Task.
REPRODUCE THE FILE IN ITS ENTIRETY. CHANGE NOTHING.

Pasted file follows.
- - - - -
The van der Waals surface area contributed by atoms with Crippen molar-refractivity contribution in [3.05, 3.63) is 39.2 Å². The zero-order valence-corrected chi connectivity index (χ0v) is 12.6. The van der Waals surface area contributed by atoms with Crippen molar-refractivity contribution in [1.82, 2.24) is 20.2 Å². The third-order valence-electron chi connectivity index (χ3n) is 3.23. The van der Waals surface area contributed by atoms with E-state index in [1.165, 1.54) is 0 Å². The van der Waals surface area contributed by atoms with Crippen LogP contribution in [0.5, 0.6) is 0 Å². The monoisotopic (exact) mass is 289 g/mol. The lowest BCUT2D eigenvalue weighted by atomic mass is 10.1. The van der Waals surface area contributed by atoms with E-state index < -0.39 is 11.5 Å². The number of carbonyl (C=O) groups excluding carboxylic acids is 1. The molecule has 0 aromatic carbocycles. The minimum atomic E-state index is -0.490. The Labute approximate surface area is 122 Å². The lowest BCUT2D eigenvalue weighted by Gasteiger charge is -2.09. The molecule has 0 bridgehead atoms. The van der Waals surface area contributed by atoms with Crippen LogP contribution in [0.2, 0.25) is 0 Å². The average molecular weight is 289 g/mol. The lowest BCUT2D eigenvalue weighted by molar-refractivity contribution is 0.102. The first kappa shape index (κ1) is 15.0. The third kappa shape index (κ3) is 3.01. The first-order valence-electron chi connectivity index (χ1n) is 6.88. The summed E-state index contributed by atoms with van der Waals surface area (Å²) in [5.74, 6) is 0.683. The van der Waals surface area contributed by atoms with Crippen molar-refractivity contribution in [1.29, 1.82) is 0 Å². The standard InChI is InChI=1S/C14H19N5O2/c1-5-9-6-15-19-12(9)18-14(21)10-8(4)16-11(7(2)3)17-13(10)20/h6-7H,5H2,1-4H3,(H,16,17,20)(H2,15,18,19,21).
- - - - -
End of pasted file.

The van der Waals surface area contributed by atoms with Crippen molar-refractivity contribution in [3.05, 3.63) is 39.2 Å². The zero-order valence-corrected chi connectivity index (χ0v) is 12.6. The van der Waals surface area contributed by atoms with Crippen molar-refractivity contribution in [1.82, 2.24) is 20.2 Å². The third-order valence-electron chi connectivity index (χ3n) is 3.23. The van der Waals surface area contributed by atoms with E-state index in [1.165, 1.54) is 0 Å². The van der Waals surface area contributed by atoms with Crippen LogP contribution in [0.5, 0.6) is 0 Å². The monoisotopic (exact) mass is 289 g/mol. The lowest BCUT2D eigenvalue weighted by atomic mass is 10.1. The van der Waals surface area contributed by atoms with E-state index < -0.39 is 11.5 Å². The number of carbonyl (C=O) groups excluding carboxylic acids is 1. The molecule has 0 aromatic carbocycles. The minimum atomic E-state index is -0.490. The Labute approximate surface area is 122 Å². The lowest BCUT2D eigenvalue weighted by Gasteiger charge is -2.09. The molecule has 0 bridgehead atoms. The van der Waals surface area contributed by atoms with Crippen LogP contribution in [0.2, 0.25) is 0 Å². The average molecular weight is 289 g/mol. The lowest BCUT2D eigenvalue weighted by molar-refractivity contribution is 0.102. The first kappa shape index (κ1) is 15.0. The third kappa shape index (κ3) is 3.01. The first-order valence-electron chi connectivity index (χ1n) is 6.88. The summed E-state index contributed by atoms with van der Waals surface area (Å²) in [5.74, 6) is 0.683. The van der Waals surface area contributed by atoms with Crippen molar-refractivity contribution in [1.29, 1.82) is 0 Å². The standard InChI is InChI=1S/C14H19N5O2/c1-5-9-6-15-19-12(9)18-14(21)10-8(4)16-11(7(2)3)17-13(10)20/h6-7H,5H2,1-4H3,(H,16,17,20)(H2,15,18,19,21).